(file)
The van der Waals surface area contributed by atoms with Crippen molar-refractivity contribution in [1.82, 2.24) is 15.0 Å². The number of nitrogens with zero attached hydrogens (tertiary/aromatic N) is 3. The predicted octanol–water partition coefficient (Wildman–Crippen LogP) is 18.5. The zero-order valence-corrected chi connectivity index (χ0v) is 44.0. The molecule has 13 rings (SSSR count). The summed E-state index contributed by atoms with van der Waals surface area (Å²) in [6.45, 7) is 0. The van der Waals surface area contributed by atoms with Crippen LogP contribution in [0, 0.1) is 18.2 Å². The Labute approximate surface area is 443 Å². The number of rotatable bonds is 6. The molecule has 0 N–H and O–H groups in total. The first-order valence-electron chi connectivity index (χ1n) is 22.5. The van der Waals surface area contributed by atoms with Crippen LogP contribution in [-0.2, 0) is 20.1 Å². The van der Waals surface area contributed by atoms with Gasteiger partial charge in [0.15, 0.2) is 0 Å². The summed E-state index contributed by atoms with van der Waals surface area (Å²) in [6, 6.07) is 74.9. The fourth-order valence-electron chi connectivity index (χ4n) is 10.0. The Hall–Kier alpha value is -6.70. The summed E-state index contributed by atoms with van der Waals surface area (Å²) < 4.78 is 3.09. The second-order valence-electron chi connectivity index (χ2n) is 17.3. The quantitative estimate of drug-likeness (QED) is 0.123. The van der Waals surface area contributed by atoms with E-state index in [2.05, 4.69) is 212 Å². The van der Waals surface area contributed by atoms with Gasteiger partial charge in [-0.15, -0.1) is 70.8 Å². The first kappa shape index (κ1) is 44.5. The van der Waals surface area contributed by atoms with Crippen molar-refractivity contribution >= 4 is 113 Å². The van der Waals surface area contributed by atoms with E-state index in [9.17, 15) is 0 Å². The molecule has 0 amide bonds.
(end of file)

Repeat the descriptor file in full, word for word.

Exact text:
The van der Waals surface area contributed by atoms with Crippen molar-refractivity contribution in [1.82, 2.24) is 15.0 Å². The number of nitrogens with zero attached hydrogens (tertiary/aromatic N) is 3. The predicted octanol–water partition coefficient (Wildman–Crippen LogP) is 18.5. The zero-order valence-corrected chi connectivity index (χ0v) is 44.0. The molecule has 13 rings (SSSR count). The summed E-state index contributed by atoms with van der Waals surface area (Å²) in [6.45, 7) is 0. The van der Waals surface area contributed by atoms with Crippen LogP contribution in [0, 0.1) is 18.2 Å². The Labute approximate surface area is 443 Å². The number of rotatable bonds is 6. The molecule has 0 N–H and O–H groups in total. The first-order valence-electron chi connectivity index (χ1n) is 22.5. The van der Waals surface area contributed by atoms with Crippen LogP contribution in [-0.2, 0) is 20.1 Å². The van der Waals surface area contributed by atoms with Gasteiger partial charge in [0.15, 0.2) is 0 Å². The summed E-state index contributed by atoms with van der Waals surface area (Å²) in [6, 6.07) is 74.9. The fourth-order valence-electron chi connectivity index (χ4n) is 10.0. The Hall–Kier alpha value is -6.70. The summed E-state index contributed by atoms with van der Waals surface area (Å²) < 4.78 is 3.09. The second-order valence-electron chi connectivity index (χ2n) is 17.3. The quantitative estimate of drug-likeness (QED) is 0.123. The van der Waals surface area contributed by atoms with E-state index in [2.05, 4.69) is 212 Å². The van der Waals surface area contributed by atoms with Gasteiger partial charge in [-0.15, -0.1) is 70.8 Å². The first kappa shape index (κ1) is 44.5. The van der Waals surface area contributed by atoms with Crippen molar-refractivity contribution >= 4 is 113 Å². The van der Waals surface area contributed by atoms with E-state index in [9.17, 15) is 0 Å². The molecule has 0 amide bonds.